11/11/2014 12:46 EST | Updated 01/11/2015 05:59 EST

I Don't Know What To Say When People Ask 'Where Are You From?'

I am quite fortunate. I have three passports (US, Canada, Holland), and I speak three languages (English, French, Spanish). I have lived in four countries. I am 5'4", brunette, with olive skin and brown eyes, allowing me to integrate inconspicuously into most cultures (Holland is a different story of course). I grew up in the States and now live in Montreal, Canada.

A question I never stop hearing: Where are you from?

I never know what to say, am I American? Canadian? Usually that answer never suffices, people want to know my heritage, my bloodline, my roots. So I answer: "my mom is half-Iranian, half-Dutch, and my dad is half-Peruvian, half-American". The inevitable eye-roll ensues.

I have thus alienated myself from the convention of associating a cultural, national identity to my name. I do not feel like a citizen of said country, but rather, a denizen of the world. I realize my situation is rare and privileged, but I am not insensitive to the many problems revolving national identity around the world. Having grown up concerned with constructing my ethnic/national/cultural identity stemmed an innate interest in what constitutes national pride, especially in our pluralist society.

Research shows that national pride does improve personal and societal well-being, but it depends on what your proud of. An article posted in the journal Psychological Science by sociologist Tim Reeskens and political scientist Matthew Wright analyzed responses concerning ethnic and civic nationalism from 40,677 people in 31 different countries. The former ties itself to ancestry, bloodline, and religious beliefs where the latter highlights respect for the country itself, encompassing pride in its institutions and laws. It was deduced that civic nationalists were happier than those who were more proud of their cultural heritage, by a long shot.

Although one would think that both models erect disparaged boundaries between "us" and "them", it is the ethnic nationalists who are more subject to xenophobia and a rejecting ideology. Those who participate in civic pride are conversely more open to a pluralist society, where greater trust and social engagement is encouraged. The ethnic nationalists, who rely heavily on their ancestry as a definitive source of happiness, value more distrusting, self-enhancing principles.

On a more colloquial, pop-cultured note Raven Symone, the childhood Disney star received a lot of backlash from promoting the aforesaid (beneficial) form of national pride. In an interview, Where Are They Now with Oprah Winfrey, Raven talked about her sexuality and heritage in a negating manner. Namely, she said she is not a lesbian she is "a human who loves humans", nor is she African-American, she is "an American". She expresses how labels and the categorizing tradition have futile and negative consequences. Oprah herself becomes concerns when Raven 'denies' her black heritage.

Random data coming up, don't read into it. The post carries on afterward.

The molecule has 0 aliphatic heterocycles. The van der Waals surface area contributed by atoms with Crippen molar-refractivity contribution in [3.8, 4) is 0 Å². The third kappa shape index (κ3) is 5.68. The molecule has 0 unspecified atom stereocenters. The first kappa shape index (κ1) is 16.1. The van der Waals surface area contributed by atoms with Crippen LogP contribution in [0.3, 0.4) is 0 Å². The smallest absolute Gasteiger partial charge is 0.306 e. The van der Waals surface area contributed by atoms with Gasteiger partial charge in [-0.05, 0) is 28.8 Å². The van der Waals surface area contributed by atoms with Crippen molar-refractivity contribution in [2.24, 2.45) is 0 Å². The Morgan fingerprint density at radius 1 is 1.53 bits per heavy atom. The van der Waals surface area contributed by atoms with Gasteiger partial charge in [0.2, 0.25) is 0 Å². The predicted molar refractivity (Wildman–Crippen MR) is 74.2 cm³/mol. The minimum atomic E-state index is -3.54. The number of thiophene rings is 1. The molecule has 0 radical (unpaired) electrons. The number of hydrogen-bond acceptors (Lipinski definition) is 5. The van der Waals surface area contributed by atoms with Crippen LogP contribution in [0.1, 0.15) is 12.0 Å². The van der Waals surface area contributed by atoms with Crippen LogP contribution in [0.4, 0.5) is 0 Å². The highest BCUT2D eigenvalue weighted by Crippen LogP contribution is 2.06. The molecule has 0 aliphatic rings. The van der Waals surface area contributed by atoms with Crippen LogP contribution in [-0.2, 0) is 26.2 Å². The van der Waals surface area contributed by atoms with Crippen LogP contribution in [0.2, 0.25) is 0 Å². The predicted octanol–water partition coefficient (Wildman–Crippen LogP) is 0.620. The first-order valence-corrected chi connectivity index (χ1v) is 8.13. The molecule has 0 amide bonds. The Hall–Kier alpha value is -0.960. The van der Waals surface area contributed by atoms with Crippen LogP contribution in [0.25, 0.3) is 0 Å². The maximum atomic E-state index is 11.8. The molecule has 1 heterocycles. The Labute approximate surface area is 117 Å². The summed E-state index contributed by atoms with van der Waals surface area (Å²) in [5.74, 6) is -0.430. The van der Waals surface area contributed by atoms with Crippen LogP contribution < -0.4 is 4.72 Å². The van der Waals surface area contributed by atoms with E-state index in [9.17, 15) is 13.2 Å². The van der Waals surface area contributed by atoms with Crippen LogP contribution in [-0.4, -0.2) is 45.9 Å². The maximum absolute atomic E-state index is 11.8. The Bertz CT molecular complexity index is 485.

But what is Raven denying? She doesn't disregard her skin colour or her hair texture, or the traditional lineage and history that are associated with these features. It seems like her main premise is a disregard of ostracizing labels. In a present-day context I think this resonates profoundly on how to construct a modern sense of identity. This construction shouldn't be devoid of an understanding of one's cultural background, gendered relations, or physical realities. When we render aspects of the self into categories that differentiate "us" from "them" is the point of deviation from a welcoming, integrative ideology.

As Raven Symone says "I connect with Caucasian. I connect with Asian. I connect with Black. I connect with Indian. I connect with each culture." For those of us living in pluralistic places, fragments of cultures can be seen topographically from neighbourhood to neighbourhood, within neighbourhoods at that. For those of us who are mutts -- ethnical, cultural hybrids -- isn't it the splinters, the segments of different cultures that make up our experience?

So where am I from? I am from Canada. I am from the United States. I am from Peru, Holland, and Iran. I am from everywhere.


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